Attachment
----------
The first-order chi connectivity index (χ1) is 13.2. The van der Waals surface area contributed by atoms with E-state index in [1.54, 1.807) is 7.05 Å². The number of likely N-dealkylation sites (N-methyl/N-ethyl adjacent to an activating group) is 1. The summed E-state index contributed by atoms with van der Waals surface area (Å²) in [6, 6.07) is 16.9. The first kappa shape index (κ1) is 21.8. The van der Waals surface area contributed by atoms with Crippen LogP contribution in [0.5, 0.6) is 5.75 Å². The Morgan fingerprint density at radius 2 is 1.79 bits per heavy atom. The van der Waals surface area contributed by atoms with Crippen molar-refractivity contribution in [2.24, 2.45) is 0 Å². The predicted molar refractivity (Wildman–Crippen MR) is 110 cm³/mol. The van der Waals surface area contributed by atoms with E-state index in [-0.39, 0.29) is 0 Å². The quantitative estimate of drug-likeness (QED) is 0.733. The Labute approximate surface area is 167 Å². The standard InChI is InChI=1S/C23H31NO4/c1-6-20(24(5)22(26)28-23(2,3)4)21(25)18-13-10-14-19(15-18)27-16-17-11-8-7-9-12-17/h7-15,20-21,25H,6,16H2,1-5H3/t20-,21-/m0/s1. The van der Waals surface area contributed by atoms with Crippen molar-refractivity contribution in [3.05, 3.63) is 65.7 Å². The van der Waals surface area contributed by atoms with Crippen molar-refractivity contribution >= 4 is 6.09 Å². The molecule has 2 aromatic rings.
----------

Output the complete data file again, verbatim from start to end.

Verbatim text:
The first-order chi connectivity index (χ1) is 13.2. The van der Waals surface area contributed by atoms with E-state index in [1.54, 1.807) is 7.05 Å². The number of likely N-dealkylation sites (N-methyl/N-ethyl adjacent to an activating group) is 1. The summed E-state index contributed by atoms with van der Waals surface area (Å²) in [6, 6.07) is 16.9. The first kappa shape index (κ1) is 21.8. The van der Waals surface area contributed by atoms with Crippen LogP contribution in [0.5, 0.6) is 5.75 Å². The Morgan fingerprint density at radius 2 is 1.79 bits per heavy atom. The van der Waals surface area contributed by atoms with Crippen molar-refractivity contribution in [2.24, 2.45) is 0 Å². The predicted molar refractivity (Wildman–Crippen MR) is 110 cm³/mol. The van der Waals surface area contributed by atoms with E-state index in [-0.39, 0.29) is 0 Å². The quantitative estimate of drug-likeness (QED) is 0.733. The Labute approximate surface area is 167 Å². The standard InChI is InChI=1S/C23H31NO4/c1-6-20(24(5)22(26)28-23(2,3)4)21(25)18-13-10-14-19(15-18)27-16-17-11-8-7-9-12-17/h7-15,20-21,25H,6,16H2,1-5H3/t20-,21-/m0/s1. The van der Waals surface area contributed by atoms with Crippen molar-refractivity contribution in [3.05, 3.63) is 65.7 Å². The van der Waals surface area contributed by atoms with Crippen molar-refractivity contribution >= 4 is 6.09 Å². The molecule has 2 aromatic rings.